|Cry, the Beloved Country|
|Directed by||Zoltán Korda|
|Written by||Alan Paton (novel & screenplay)|
John Howard Lawson (screenplay) originally uncredited
|Produced by||Zoltan Korda|
|Edited by||David Eady|
|Music by||Raymond Gallois-Montbrun|
|Distributed by||British Lion Films (UK)|
Lopert Films (US)
|23 January 1952 (US)|
25 April 1952 (UK)
|Box office||£95,433 (UK)|
Cry, the Beloved Country is a 1951 British drama film directed by Zoltán Korda and starring Sidney Poitier, Charles Carson and Canada Lee, in his last film role. The film is based on the novel of the same name written by Alan Paton.
From the back country of South Africa, black minister Stephen Kumalo journeys to Johannesburg to help his sister, who has been reported to be ill, and to search for his son, who left home and has not kept in contact. He is also asked to visit the daughter of someone who has not heard from her for some time. With the help of fellow minister Reverend Msimangu, Kumalo discovers that his sister, a prostitute with a young son, left home to find her husband but failed to find him and has been incarcerated in prison. He discovers that his son has impregnated a young girl and is a thief and murderer. Both live in a poverty-stricken urban community. The ministers confront the harsh reality of apartheid and its inimical effects on the country.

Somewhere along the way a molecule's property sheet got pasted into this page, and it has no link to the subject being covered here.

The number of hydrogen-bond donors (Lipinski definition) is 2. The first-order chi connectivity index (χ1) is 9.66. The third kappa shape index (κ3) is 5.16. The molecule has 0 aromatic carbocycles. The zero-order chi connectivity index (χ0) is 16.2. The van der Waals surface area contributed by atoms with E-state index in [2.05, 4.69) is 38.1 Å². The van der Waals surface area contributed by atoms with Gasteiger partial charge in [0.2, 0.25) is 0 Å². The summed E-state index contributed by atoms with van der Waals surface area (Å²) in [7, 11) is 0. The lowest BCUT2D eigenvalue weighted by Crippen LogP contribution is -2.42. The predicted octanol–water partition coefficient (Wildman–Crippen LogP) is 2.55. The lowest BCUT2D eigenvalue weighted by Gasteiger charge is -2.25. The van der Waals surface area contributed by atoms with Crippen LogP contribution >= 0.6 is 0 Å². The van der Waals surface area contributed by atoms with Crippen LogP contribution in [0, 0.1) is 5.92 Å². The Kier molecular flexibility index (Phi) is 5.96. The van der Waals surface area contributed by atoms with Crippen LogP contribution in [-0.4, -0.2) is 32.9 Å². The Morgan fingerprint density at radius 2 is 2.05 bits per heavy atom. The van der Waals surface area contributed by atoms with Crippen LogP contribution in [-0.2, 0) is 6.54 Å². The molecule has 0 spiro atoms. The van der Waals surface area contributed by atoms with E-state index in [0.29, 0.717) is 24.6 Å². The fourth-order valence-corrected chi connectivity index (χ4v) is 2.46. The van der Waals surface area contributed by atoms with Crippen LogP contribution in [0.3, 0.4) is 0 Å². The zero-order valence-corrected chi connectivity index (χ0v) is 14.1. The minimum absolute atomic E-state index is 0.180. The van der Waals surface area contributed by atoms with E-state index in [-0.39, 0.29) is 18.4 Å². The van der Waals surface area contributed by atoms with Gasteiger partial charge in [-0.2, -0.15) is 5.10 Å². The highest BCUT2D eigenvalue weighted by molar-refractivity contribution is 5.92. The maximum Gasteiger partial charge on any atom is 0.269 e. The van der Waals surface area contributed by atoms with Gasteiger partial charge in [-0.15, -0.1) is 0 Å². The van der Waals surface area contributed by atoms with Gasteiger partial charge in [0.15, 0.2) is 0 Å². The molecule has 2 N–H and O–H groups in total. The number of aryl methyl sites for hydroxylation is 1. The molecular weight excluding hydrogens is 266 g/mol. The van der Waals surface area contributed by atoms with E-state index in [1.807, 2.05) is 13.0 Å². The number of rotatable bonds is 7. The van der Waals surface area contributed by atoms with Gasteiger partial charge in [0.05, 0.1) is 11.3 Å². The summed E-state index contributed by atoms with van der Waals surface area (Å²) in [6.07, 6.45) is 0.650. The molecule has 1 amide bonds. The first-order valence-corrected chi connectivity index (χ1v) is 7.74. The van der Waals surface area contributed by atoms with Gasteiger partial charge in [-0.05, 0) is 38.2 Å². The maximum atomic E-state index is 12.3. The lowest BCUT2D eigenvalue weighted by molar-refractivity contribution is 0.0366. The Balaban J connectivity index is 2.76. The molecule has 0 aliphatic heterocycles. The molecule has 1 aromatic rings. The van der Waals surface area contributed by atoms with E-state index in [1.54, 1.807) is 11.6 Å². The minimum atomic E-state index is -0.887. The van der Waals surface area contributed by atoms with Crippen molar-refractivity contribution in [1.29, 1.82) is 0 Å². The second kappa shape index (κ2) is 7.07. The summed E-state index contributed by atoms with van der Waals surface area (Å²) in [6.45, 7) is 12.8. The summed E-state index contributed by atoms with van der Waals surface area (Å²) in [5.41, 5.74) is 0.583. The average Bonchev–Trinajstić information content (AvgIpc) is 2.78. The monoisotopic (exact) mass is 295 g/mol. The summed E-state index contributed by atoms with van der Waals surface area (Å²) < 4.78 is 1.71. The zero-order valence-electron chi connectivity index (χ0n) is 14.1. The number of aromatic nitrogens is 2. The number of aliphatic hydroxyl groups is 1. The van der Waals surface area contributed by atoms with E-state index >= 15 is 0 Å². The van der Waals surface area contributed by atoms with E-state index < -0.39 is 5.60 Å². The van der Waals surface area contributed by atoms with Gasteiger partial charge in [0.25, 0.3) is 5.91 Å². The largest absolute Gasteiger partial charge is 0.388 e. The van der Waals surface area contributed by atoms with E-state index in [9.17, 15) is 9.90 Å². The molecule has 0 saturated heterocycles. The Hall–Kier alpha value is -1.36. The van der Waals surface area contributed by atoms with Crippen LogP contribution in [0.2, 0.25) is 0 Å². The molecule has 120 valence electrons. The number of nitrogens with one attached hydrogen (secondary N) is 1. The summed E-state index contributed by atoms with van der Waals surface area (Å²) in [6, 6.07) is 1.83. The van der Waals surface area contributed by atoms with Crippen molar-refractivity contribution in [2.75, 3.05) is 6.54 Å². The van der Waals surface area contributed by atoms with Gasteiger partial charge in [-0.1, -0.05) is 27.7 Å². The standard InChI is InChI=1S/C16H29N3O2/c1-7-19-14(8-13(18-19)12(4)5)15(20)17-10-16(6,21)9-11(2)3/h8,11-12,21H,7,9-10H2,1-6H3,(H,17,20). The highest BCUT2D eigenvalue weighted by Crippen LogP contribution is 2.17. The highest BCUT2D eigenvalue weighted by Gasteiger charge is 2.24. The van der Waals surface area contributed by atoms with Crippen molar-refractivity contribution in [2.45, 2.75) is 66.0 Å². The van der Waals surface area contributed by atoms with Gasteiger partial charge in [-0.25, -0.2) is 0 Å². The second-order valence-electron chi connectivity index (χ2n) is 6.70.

Cry, the Beloved Country was the first major film shot in South Africa, with interiors filmed in the UK at Shepperton Studios. As South Africa was under apartheid, stars Sidney Poitier and Canada Lee and producer/director Zoltan Korda informed the South African immigration authorities that Poitier and Lee were not actors but were Korda's indentured servants. After his work on the film, Lee planned to prepare a full report about life in South Africa. He was called to appear before the House Un-American Activities Committee to explain his actions but died of heart failure before he could testify.
The film holds an 89% rating on Rotten Tomatoes. Those praising the film included Bosley Crowther in The New York Times, who stated: "It is difficult to do proper justice to the fine qualities of this film or to the courage and skill of Mr. Korda in transmitting such a difficult and sobering theme."